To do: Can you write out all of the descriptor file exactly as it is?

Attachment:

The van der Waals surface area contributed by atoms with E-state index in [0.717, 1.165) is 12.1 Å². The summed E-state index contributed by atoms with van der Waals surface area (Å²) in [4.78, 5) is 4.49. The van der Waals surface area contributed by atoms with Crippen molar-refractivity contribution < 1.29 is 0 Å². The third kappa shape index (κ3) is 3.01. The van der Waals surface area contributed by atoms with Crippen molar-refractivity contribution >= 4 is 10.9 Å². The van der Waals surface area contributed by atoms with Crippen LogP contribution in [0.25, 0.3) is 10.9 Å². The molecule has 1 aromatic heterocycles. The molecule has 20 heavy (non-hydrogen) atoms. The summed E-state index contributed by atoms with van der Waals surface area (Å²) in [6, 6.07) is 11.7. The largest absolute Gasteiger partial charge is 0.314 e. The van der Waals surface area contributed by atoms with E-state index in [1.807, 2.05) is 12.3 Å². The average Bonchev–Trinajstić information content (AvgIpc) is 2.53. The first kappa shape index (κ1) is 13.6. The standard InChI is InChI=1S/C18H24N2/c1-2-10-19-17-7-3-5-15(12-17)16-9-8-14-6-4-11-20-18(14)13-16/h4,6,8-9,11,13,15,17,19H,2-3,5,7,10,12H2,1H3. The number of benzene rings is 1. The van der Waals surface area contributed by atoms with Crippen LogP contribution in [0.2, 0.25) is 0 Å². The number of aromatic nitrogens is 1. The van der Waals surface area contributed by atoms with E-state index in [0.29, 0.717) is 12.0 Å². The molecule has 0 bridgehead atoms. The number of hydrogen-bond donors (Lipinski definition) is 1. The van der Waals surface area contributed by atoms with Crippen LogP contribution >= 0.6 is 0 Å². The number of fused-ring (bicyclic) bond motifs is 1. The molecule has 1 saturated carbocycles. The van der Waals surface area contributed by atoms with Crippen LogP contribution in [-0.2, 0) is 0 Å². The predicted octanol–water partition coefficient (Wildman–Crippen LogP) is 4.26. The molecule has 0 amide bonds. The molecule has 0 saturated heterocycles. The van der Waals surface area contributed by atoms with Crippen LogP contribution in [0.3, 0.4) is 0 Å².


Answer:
The van der Waals surface area contributed by atoms with E-state index in [0.717, 1.165) is 12.1 Å². The summed E-state index contributed by atoms with van der Waals surface area (Å²) in [4.78, 5) is 4.49. The van der Waals surface area contributed by atoms with Crippen molar-refractivity contribution < 1.29 is 0 Å². The third kappa shape index (κ3) is 3.01. The van der Waals surface area contributed by atoms with Crippen molar-refractivity contribution >= 4 is 10.9 Å². The van der Waals surface area contributed by atoms with Crippen LogP contribution in [0.25, 0.3) is 10.9 Å². The molecule has 1 aromatic heterocycles. The molecule has 20 heavy (non-hydrogen) atoms. The summed E-state index contributed by atoms with van der Waals surface area (Å²) in [6, 6.07) is 11.7. The largest absolute Gasteiger partial charge is 0.314 e. The van der Waals surface area contributed by atoms with E-state index in [1.807, 2.05) is 12.3 Å². The average Bonchev–Trinajstić information content (AvgIpc) is 2.53. The first kappa shape index (κ1) is 13.6. The standard InChI is InChI=1S/C18H24N2/c1-2-10-19-17-7-3-5-15(12-17)16-9-8-14-6-4-11-20-18(14)13-16/h4,6,8-9,11,13,15,17,19H,2-3,5,7,10,12H2,1H3. The number of benzene rings is 1. The van der Waals surface area contributed by atoms with Crippen LogP contribution in [0.2, 0.25) is 0 Å². The number of aromatic nitrogens is 1. The van der Waals surface area contributed by atoms with E-state index in [0.29, 0.717) is 12.0 Å². The molecule has 0 bridgehead atoms. The number of hydrogen-bond donors (Lipinski definition) is 1. The van der Waals surface area contributed by atoms with Crippen LogP contribution >= 0.6 is 0 Å². The number of fused-ring (bicyclic) bond motifs is 1. The molecule has 1 saturated carbocycles. The van der Waals surface area contributed by atoms with Crippen LogP contribution in [-0.2, 0) is 0 Å². The predicted octanol–water partition coefficient (Wildman–Crippen LogP) is 4.26. The molecule has 0 amide bonds. The molecule has 0 saturated heterocycles. The van der Waals surface area contributed by atoms with Crippen LogP contribution in [0.3, 0.4) is 0 Å².